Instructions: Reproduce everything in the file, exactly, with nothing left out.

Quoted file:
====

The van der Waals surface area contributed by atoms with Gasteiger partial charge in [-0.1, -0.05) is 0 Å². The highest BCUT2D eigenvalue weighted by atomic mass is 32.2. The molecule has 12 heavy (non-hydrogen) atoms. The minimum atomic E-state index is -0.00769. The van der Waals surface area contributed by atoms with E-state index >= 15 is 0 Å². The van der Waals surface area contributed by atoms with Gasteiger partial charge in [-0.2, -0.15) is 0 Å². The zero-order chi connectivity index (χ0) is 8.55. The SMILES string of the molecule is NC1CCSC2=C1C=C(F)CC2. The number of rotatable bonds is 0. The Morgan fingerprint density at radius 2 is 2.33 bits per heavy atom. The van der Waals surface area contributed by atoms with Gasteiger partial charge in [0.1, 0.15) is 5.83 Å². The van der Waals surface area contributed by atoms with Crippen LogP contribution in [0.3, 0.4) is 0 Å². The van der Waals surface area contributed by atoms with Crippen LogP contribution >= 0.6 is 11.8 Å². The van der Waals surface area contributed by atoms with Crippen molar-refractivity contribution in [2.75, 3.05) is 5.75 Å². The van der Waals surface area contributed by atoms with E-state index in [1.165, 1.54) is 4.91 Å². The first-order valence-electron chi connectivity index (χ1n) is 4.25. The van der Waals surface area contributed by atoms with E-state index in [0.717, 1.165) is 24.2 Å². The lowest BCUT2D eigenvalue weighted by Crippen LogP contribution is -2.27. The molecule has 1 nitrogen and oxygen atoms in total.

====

The van der Waals surface area contributed by atoms with Gasteiger partial charge in [-0.1, -0.05) is 0 Å². The highest BCUT2D eigenvalue weighted by atomic mass is 32.2. The molecule has 12 heavy (non-hydrogen) atoms. The minimum atomic E-state index is -0.00769. The van der Waals surface area contributed by atoms with E-state index >= 15 is 0 Å². The van der Waals surface area contributed by atoms with Gasteiger partial charge in [-0.2, -0.15) is 0 Å². The zero-order chi connectivity index (χ0) is 8.55. The SMILES string of the molecule is NC1CCSC2=C1C=C(F)CC2. The number of rotatable bonds is 0. The Morgan fingerprint density at radius 2 is 2.33 bits per heavy atom. The van der Waals surface area contributed by atoms with Gasteiger partial charge in [0.1, 0.15) is 5.83 Å². The van der Waals surface area contributed by atoms with Crippen LogP contribution in [0.3, 0.4) is 0 Å². The van der Waals surface area contributed by atoms with Crippen LogP contribution >= 0.6 is 11.8 Å². The van der Waals surface area contributed by atoms with Crippen molar-refractivity contribution in [2.75, 3.05) is 5.75 Å². The van der Waals surface area contributed by atoms with E-state index in [1.165, 1.54) is 4.91 Å². The first-order valence-electron chi connectivity index (χ1n) is 4.25. The van der Waals surface area contributed by atoms with E-state index in [0.717, 1.165) is 24.2 Å². The lowest BCUT2D eigenvalue weighted by Crippen LogP contribution is -2.27. The molecule has 1 nitrogen and oxygen atoms in total.